The big pension giveaways
It is not often the government will give you something at a knockdown price, but in fact it is currently offering two excellent and relatively unknown deals to enhance your state pension.
Postpone your pension
One is available if you delay taking your state pension. In compensation the government will reimburse the payments you missed at advantageous rates, either as additional income subsequently added to your state pension or as a lump sum.
Provided you put off claiming your state pension for at least five weeks, the government will increase it by 1% for every five weeks you delay. This equates to 10.4% for every full year you delay claiming, or an extra £1.40 a week for every £10 of your state pension.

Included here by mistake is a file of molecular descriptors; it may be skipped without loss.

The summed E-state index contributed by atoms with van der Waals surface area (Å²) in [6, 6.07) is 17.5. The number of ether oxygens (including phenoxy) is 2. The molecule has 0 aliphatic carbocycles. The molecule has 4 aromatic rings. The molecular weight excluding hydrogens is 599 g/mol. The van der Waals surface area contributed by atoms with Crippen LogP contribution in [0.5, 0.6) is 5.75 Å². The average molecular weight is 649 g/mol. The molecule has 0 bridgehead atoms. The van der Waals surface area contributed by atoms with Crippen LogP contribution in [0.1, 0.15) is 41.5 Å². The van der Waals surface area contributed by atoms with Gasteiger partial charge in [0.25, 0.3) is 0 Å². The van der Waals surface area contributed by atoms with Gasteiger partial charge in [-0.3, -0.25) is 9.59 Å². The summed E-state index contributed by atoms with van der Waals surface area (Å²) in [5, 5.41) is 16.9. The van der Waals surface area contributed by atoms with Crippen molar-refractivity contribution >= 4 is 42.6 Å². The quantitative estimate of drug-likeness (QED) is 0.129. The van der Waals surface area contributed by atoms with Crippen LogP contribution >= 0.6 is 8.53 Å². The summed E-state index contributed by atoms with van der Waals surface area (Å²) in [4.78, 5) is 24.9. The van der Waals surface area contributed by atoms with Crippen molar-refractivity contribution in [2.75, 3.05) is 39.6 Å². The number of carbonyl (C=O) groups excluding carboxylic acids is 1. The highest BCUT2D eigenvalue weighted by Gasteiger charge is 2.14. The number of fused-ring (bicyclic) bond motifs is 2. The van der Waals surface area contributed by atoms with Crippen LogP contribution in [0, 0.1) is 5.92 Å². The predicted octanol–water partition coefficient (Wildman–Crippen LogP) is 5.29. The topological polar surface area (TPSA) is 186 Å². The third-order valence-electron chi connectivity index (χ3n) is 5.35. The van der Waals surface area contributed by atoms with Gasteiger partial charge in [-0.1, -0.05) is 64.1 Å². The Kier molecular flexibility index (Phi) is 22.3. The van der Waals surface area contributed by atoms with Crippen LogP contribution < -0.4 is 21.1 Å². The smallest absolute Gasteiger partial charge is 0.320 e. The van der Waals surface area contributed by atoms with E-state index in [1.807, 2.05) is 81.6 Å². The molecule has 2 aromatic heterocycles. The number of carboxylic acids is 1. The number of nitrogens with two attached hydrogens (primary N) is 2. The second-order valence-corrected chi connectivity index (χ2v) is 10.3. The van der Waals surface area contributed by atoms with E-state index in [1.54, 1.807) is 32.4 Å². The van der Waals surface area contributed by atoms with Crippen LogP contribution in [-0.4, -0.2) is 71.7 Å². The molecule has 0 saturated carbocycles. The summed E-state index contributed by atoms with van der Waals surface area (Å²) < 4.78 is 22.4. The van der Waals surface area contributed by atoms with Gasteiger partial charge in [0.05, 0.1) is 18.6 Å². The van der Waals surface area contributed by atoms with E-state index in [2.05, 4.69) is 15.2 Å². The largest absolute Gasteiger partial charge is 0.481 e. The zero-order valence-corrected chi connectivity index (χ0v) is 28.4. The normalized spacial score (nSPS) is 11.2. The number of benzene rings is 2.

For example, if you are entitled to the full payout of £110.15 per week, your basic state pension will be £5,727.80 a year. By deferring for one year you'll get an extra £595 (10.4% of £5,727.80). For two years' delay you would receive an additional 20.8%, or £1,191.38, and so on.
At a time when the best regular savings accounts are paying 3.25%, this appears an excellent deal and a good way to bolster your income. However, bear in mind that you would need to survive almost 10 years per year of delayed pension just to recoup the money not received during that year.
This boost to your income is therefore worth more the longer you live. According to the latest government statistics, the average life expectancy for people aged 65 is around 19 years for men and 21.6 years for women living in southern England. However, remember these are averages – there's a 50% chance you'll live beyond this estimate (and rather more actually, as the act of reading this magazine puts you in a socio-economic group that tends to outlive others).